The inclusion and exclusion of immigrants in Malta takes place at its borders, but is also negotiated on a daily basis within society by all the stakeholders involved, according to a recent study by the International Migration, Integration and Social Cohesion (IMISCOE) network.
The report said that both refugees and some government entities see Malta as a “bus stop”, a place of transition for migrants travelling to Italy and eventually to Europe. However, this concept falls short, as “other refugees try to establish a more or less normal life, despite the many hurdles they face”.
The study, titled Denying, While Demanding Integration: An Analysis of the Integration Paradox in Malta and Refugees’ Coping Strategies, was written by two anthropologists, Sarah Nimfüh and Laura Otto, together with Gabriel Samateh, a Gambian refugee who has lived in Malta since his arrival on a boat in 2014.
Almost 20,000 immigrants arrived in Malta between 2002 and 2016, with the government only introducing an integration policy in late 2017.
The study quoted Maltese anthropologist Mark-Anthony Falzon, who argued that the concept of Malta being a “bus stop” or a transit zone for migrants was grounded in how the Maltese government and society deal with refugees. The Maltese government “creates a transit zone to react to the threat that refugees supposedly represent,” the report said.
This state of transit is especially apparent in the practice of detaining refugees after their arrival. Access to detention centres is highly restricted for NGOs and is inaccessible to the public, creating a situation where immigrants are initially ‘invisibilised’.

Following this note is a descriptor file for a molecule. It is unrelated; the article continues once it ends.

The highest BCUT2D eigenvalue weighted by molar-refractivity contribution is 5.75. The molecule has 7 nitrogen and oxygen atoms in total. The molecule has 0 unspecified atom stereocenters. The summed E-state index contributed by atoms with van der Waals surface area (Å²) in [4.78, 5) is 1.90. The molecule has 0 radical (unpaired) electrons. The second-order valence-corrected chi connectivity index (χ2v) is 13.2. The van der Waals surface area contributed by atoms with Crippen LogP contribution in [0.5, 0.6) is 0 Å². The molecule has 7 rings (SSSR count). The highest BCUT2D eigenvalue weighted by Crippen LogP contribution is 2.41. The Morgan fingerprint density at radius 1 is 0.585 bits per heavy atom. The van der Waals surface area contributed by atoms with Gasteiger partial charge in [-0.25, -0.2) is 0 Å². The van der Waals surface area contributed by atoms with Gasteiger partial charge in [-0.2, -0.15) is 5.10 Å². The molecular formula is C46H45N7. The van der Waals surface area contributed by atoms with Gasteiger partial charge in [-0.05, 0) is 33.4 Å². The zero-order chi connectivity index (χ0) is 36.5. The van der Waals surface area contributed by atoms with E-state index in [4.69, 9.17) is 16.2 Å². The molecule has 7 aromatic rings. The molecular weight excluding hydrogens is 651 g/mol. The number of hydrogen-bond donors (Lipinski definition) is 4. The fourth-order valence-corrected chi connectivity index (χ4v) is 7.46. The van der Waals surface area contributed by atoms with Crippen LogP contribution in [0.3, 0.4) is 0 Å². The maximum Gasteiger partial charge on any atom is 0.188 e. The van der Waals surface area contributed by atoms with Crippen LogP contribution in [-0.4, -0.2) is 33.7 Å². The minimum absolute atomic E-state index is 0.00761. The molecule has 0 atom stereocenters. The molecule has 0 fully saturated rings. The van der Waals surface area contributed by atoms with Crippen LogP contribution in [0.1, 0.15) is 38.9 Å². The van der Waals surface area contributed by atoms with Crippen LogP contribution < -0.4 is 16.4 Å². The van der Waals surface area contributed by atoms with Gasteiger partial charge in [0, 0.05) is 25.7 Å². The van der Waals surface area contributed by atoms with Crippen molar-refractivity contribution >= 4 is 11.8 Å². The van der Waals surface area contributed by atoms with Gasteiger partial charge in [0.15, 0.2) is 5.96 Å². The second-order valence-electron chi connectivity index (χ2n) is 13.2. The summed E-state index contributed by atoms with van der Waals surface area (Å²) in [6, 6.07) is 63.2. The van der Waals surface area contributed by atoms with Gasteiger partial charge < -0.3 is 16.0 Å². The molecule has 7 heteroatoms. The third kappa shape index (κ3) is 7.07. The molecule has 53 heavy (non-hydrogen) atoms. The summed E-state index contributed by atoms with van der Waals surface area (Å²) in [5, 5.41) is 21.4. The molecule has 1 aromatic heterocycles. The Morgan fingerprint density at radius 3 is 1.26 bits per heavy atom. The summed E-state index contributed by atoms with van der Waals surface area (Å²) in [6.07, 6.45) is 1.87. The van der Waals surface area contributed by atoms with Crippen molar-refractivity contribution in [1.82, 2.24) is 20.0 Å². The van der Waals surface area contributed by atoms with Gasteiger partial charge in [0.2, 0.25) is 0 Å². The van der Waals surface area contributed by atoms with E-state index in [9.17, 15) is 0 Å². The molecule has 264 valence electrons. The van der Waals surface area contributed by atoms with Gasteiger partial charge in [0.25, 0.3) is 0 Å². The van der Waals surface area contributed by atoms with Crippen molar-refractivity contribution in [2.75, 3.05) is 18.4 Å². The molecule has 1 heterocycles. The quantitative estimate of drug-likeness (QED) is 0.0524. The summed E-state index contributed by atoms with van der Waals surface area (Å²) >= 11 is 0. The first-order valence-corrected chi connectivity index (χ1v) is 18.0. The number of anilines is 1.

“When they become visible to the public while detained,” the authors said, “then this visibility often goes hand in hand with practices that further criminalise them.”
The report pointed out that the status assigned to people “greatly influences their agency and the (dis)integration they experienced”. When integrated into the EU’s and the Maltese asylum bureaucracy, the migrants were also “officially disintegrated from support services and rights”.
Most of the refugees the authors spoke to “were united in their wish to leave Malta”, with some describing living without documents as being like “walking in a roundabout all the time”. Some managed to escape this state of limbo by taking part in the EU’s relocation programme, or by leaving Malta themselves.
The dynamics of disintegration in Malta went beyond legal frameworks. It was also created by “non-organised” behaviour involving non-governmental stakeholders.
Refugees who wanted to build a life in Malta joined associations that had been set up by migrants, where they found a social network and built connections that enabled them to support each other emotionally, financially and socially.
However, even this had its limitations, as many felt they could not criticise or position themselves against official or individual mechanisms of exclusion, the report said.
The study concluded that legal frameworks have a high impact on integration or its lack, but being granted temporary refugee protection “does not automatically mean that people feel integrated”.
The report also examined the “tension” that arises from Malta’s EU obligation for immigrant reception procedures with regards to saving migrants at sea versus questions of border control, and demands for integration “whilst simultaneously denying them access to mechanisms leading to integration”.
Migrants were being integrated into a bureaucratic system in Malta, but social integration was not promoted. Security and asylum policies were “aimed at making manifest the Maltese government’s desire to prohibit permanent integration,” it added.
While there was a law that on integration policies, the report called for further research to establish whether these policies were being fully implemented. “An NGO employee explained that the Integration Policy merely states that refugees are obliged to integrate themselves; the local authorities charged with the task of integration, however, were not given instructions and are still unaware of how to actually implement this policy”.
Integration practices should be seen as a combination of legal provisions, social relationships, individual and collective experiences and actions, the report said. “These can relate directly to each other, but do not have to follow a common logic. Therefore, (dis)integration is contextual and contingent, and should not be understood as a timeless or consistent phenomenon”.